February 13, 2008
By Alan W. Dowd
If the 2008 primary season has taught us anything, it’s that the conventional wisdom is not to be trusted.
Take, for example, the adage that money is the lifeblood of politics. Not this year. Just look at the Republican field, where Sen. John McCain has methodically marched to the front despite the serious financial woes that dogged him all the way up to the Florida primary.
It pays to recall that McCain was virtually out of money last July, with just $250,000 available. By comparison, former New York mayor Rudy Giuliani, who won precisely zero primaries, had raised $47 million by the end of 2007; former Massachusetts governor Mitt Romney, who gracefully exited the race after Super Tuesday, $62.8 million; Sen. Hillary Clinton almost $91 million; Sen. Barack Obama $80 million.
But on the strength of Super Tuesday and the so-called Potomac Primary—and even after a less-than-stellar batch of weekend contests in Kansas, Louisiana and Washington state—McCain is the undisputed Republican frontrunner and will secure the nomination before his Democratic counterpart.
And that’s not the only example of shoestring candidacies winning in the year of the “billion-dollar campaign.” McCain’s lone remaining primary rival, former Arkansas governor Mike Huckabee, had raised just $9 million by the end of 2007, and was reportedly outspent 15 to one before the Iowa caucuses. Yet he won in Iowa, he won on Super Tuesday, and he’s still winning.
Speaking of Iowa, after Huckabee and Obama stunned the nation by winning the Hawkeye state, the purveyors of conventional wisdom were of two minds: Some wrote off the Clinton campaign and prepared for the coronation of Obama. Others reminded us that Iowa winners usually fade way sometime around the New Hampshire primary.
Well, New Hampshire ensured that there would be no coronation, but more than a month after Iowa, Huckabee and Obama are still rolling. Both held their own on Super Tuesday and are promising to extend their improbable campaigns into March—and well beyond for Obama.
While on the subject of extended campaigns, the conventional wisdom once held that Americans would tire of 2008’s endless campaign season, which actually began in early 2007. Clinton and Obama, for example, announced their candidacies in January 2007. The first debate was held in April 2007.
But there’s little sign of campaign fatigue, at least not among the voters. In fact, there is a rising level of energy and interest, especially, as the press dutifully tells us, among Democrats.
Yet even as the media focus on, and swoon over, the Clinton-Obama duel as if it’s the only race for the White House, there also is growing interest in the GOP race. As they vie for Ronald Reagan’s mantle, Republicans are defining conservatism for a new generation—and generating some sparks along the way.
On this point, it pays to recall that just because a party seems splintered during the primaries, just because the eventual nominee will not have rolled through the primaries like a juggernaut, doesn’t mean Election Day is a lost cause. Reagan, after all, had to fight for his nomination throughout 1980. And as George Will reminds us, Bill Clinton “lost to four different competitors: Tom Harkin, Bob Kerrey, Paul Tsongas and Jerry Brown” and lost seven of the first nine primaries/caucuses on his way to the nomination—and the White House—in 1992.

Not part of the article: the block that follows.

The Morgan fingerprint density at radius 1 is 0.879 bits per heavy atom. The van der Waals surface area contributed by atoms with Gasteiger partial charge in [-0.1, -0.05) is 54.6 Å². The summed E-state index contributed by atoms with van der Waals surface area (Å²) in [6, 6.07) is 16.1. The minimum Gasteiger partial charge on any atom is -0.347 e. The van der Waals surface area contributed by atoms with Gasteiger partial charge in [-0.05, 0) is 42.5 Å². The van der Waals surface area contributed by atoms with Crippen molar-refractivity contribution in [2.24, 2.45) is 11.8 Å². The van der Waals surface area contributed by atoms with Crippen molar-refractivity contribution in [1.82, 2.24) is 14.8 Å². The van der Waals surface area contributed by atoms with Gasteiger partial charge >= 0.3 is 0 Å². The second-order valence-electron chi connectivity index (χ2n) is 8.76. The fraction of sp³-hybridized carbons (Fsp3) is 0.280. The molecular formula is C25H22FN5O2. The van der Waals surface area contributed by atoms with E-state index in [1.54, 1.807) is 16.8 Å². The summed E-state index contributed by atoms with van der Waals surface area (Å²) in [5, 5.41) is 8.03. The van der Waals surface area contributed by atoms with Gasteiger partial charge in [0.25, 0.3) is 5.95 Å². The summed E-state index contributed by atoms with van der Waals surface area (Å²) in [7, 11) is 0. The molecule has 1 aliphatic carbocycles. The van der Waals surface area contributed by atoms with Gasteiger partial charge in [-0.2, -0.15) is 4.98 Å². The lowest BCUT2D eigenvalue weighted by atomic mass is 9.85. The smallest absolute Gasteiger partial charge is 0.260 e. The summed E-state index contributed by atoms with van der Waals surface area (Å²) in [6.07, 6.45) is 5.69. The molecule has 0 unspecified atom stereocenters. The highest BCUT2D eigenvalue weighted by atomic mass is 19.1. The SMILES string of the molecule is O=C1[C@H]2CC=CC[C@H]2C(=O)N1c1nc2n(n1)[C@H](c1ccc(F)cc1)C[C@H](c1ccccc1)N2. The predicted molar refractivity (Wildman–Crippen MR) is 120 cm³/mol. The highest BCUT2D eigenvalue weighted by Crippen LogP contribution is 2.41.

Speaking of Bill Clinton, with a strong assist from the ex-president, the purveyors of conventional wisdom once argued that the former president’s wife was inevitable. A corollary to this piece of conventional wisdom held that Bill Clinton would be Hillary Clinton’s not-so-secret weapon.
But more than a year after the candidate of inevitability officially began her bid for the presidency—and with more than half the primaries now behind us—Obama looks increasingly inevitable. And the former president has been exposed as a liability. Much of Obama’s post-New Hampshire success appears to be a backlash against Bill Clinton and his win-at-all-costs stumping style, tinged as it was in South Carolina and elsewhere with race-charged rhetoric.
Win or lose, Clinton Inc. doesn’t appear to be the life of the party anymore.
Finally, a year ago, six months ago, even 60 days ago, the conventional wisdom held that the Iraq War would be an albatross around the neck of any candidate who supported it, especially a candidate who supported President George W. Bush’s risky surge strategy. In fact, the candidate most closely linked with the surge—and most un-nuanced, unequivocal, unconfused and unembarrassed about his position on the war—is John McCain, the man who is painstakingly wrapping up the GOP nomination.
While his critics alternately say he’s undependable, unpredictable and unelectable, McCain has been this war’s—and this commander-in-chief’s—most dependable and articulate ally in Congress. And because he stuck to his guns and took a huge political risk—reminding us that “presidents don’t lose wars; political parties don’t lose wars; nations lose wars”—voters have steadily rallied to his side. In fact, recent polls indicate he would beat Clinton, is in a statistical dead-heat with Obama, and would capture more Democratic voters than Obama would Republicans.
And as Karl Rove noted this week, citing new polling data, “McCain is doing better consolidating his base than are the Democrats.” Indeed, the Democratic Party increasingly looks to be splintering along racial and gender lines, leaving fractures that may not easily heal.
So, if the current conventional wisdom says conservatives won’t support the “maverick” McCain, maybe they will. Indeed, many of them already are.
And if the conventional wisdom says an electorate that has turned against the war won’t vote for a candidate who refuses to do the same, maybe it will. Just ask Joe Lieberman (see 2006)—or George W. Bush (see 2004).